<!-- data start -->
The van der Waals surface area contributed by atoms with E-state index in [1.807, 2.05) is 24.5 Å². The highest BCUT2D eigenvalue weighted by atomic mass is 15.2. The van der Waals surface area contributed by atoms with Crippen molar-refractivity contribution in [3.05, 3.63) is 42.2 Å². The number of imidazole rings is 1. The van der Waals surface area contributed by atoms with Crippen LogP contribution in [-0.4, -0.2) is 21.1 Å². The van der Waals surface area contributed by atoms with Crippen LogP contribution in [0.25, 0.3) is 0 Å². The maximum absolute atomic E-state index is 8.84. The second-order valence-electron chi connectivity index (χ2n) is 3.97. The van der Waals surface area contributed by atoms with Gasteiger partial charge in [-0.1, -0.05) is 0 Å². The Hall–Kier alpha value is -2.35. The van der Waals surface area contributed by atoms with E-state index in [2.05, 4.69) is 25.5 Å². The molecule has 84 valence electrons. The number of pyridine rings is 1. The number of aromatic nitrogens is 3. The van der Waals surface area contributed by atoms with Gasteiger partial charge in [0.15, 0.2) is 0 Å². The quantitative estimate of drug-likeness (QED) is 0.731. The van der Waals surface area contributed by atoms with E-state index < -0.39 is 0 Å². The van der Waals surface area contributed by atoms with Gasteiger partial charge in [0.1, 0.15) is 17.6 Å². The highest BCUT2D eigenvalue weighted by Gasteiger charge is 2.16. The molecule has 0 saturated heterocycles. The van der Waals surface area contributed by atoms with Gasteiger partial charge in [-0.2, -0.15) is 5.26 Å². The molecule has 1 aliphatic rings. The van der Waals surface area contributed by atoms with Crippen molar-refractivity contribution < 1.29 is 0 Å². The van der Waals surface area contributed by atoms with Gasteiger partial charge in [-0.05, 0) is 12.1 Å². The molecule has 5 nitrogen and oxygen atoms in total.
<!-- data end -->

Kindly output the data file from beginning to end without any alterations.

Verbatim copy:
The van der Waals surface area contributed by atoms with E-state index in [1.807, 2.05) is 24.5 Å². The highest BCUT2D eigenvalue weighted by atomic mass is 15.2. The van der Waals surface area contributed by atoms with Crippen molar-refractivity contribution in [3.05, 3.63) is 42.2 Å². The number of imidazole rings is 1. The van der Waals surface area contributed by atoms with Crippen LogP contribution in [-0.4, -0.2) is 21.1 Å². The van der Waals surface area contributed by atoms with Crippen LogP contribution in [0.25, 0.3) is 0 Å². The maximum absolute atomic E-state index is 8.84. The second-order valence-electron chi connectivity index (χ2n) is 3.97. The van der Waals surface area contributed by atoms with Gasteiger partial charge in [-0.1, -0.05) is 0 Å². The Hall–Kier alpha value is -2.35. The van der Waals surface area contributed by atoms with E-state index in [2.05, 4.69) is 25.5 Å². The molecule has 84 valence electrons. The number of pyridine rings is 1. The number of aromatic nitrogens is 3. The van der Waals surface area contributed by atoms with Gasteiger partial charge in [0.15, 0.2) is 0 Å². The quantitative estimate of drug-likeness (QED) is 0.731. The van der Waals surface area contributed by atoms with E-state index < -0.39 is 0 Å². The van der Waals surface area contributed by atoms with Gasteiger partial charge in [0.1, 0.15) is 17.6 Å². The highest BCUT2D eigenvalue weighted by Gasteiger charge is 2.16. The molecule has 0 saturated heterocycles. The van der Waals surface area contributed by atoms with Gasteiger partial charge in [-0.2, -0.15) is 5.26 Å². The molecule has 1 aliphatic rings. The van der Waals surface area contributed by atoms with Crippen molar-refractivity contribution < 1.29 is 0 Å². The van der Waals surface area contributed by atoms with Gasteiger partial charge in [-0.05, 0) is 12.1 Å². The molecule has 5 nitrogen and oxygen atoms in total.